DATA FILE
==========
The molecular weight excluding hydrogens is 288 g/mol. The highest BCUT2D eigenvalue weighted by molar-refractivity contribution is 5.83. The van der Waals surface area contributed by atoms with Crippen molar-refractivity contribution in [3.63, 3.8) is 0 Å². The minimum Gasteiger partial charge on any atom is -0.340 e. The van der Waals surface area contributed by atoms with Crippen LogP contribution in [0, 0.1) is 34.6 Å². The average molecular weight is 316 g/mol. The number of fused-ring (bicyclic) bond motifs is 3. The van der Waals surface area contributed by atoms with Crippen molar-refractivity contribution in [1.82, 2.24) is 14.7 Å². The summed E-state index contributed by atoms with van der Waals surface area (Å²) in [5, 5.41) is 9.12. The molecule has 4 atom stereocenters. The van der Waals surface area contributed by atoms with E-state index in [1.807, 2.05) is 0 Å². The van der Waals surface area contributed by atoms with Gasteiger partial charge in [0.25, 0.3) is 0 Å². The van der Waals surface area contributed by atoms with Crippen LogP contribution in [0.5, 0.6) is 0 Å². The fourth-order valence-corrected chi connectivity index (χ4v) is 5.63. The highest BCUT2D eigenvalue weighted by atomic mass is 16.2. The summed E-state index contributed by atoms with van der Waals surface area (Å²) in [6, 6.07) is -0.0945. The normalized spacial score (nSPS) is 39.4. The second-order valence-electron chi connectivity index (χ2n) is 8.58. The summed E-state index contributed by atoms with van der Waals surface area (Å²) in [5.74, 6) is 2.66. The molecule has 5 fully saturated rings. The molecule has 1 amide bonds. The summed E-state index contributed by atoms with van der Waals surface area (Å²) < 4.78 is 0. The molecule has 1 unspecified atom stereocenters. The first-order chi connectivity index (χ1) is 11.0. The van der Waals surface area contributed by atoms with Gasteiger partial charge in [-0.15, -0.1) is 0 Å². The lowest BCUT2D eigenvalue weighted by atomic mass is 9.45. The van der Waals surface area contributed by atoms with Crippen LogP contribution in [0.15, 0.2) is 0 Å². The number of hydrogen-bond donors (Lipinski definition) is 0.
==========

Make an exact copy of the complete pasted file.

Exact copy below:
The molecular weight excluding hydrogens is 288 g/mol. The highest BCUT2D eigenvalue weighted by molar-refractivity contribution is 5.83. The van der Waals surface area contributed by atoms with Crippen molar-refractivity contribution in [3.63, 3.8) is 0 Å². The minimum Gasteiger partial charge on any atom is -0.340 e. The van der Waals surface area contributed by atoms with Crippen LogP contribution in [0, 0.1) is 34.6 Å². The average molecular weight is 316 g/mol. The number of fused-ring (bicyclic) bond motifs is 3. The van der Waals surface area contributed by atoms with Crippen molar-refractivity contribution in [1.82, 2.24) is 14.7 Å². The summed E-state index contributed by atoms with van der Waals surface area (Å²) in [5, 5.41) is 9.12. The molecule has 4 atom stereocenters. The van der Waals surface area contributed by atoms with E-state index in [1.807, 2.05) is 0 Å². The van der Waals surface area contributed by atoms with Gasteiger partial charge in [0.25, 0.3) is 0 Å². The van der Waals surface area contributed by atoms with Crippen LogP contribution in [0.5, 0.6) is 0 Å². The fourth-order valence-corrected chi connectivity index (χ4v) is 5.63. The highest BCUT2D eigenvalue weighted by atomic mass is 16.2. The summed E-state index contributed by atoms with van der Waals surface area (Å²) in [6, 6.07) is -0.0945. The normalized spacial score (nSPS) is 39.4. The second-order valence-electron chi connectivity index (χ2n) is 8.58. The summed E-state index contributed by atoms with van der Waals surface area (Å²) in [5.74, 6) is 2.66. The molecule has 5 fully saturated rings. The molecule has 1 amide bonds. The summed E-state index contributed by atoms with van der Waals surface area (Å²) < 4.78 is 0. The molecule has 1 unspecified atom stereocenters. The first-order chi connectivity index (χ1) is 11.0. The van der Waals surface area contributed by atoms with Gasteiger partial charge in [-0.15, -0.1) is 0 Å². The lowest BCUT2D eigenvalue weighted by atomic mass is 9.45. The van der Waals surface area contributed by atoms with Crippen LogP contribution in [0.15, 0.2) is 0 Å². The number of hydrogen-bond donors (Lipinski definition) is 0.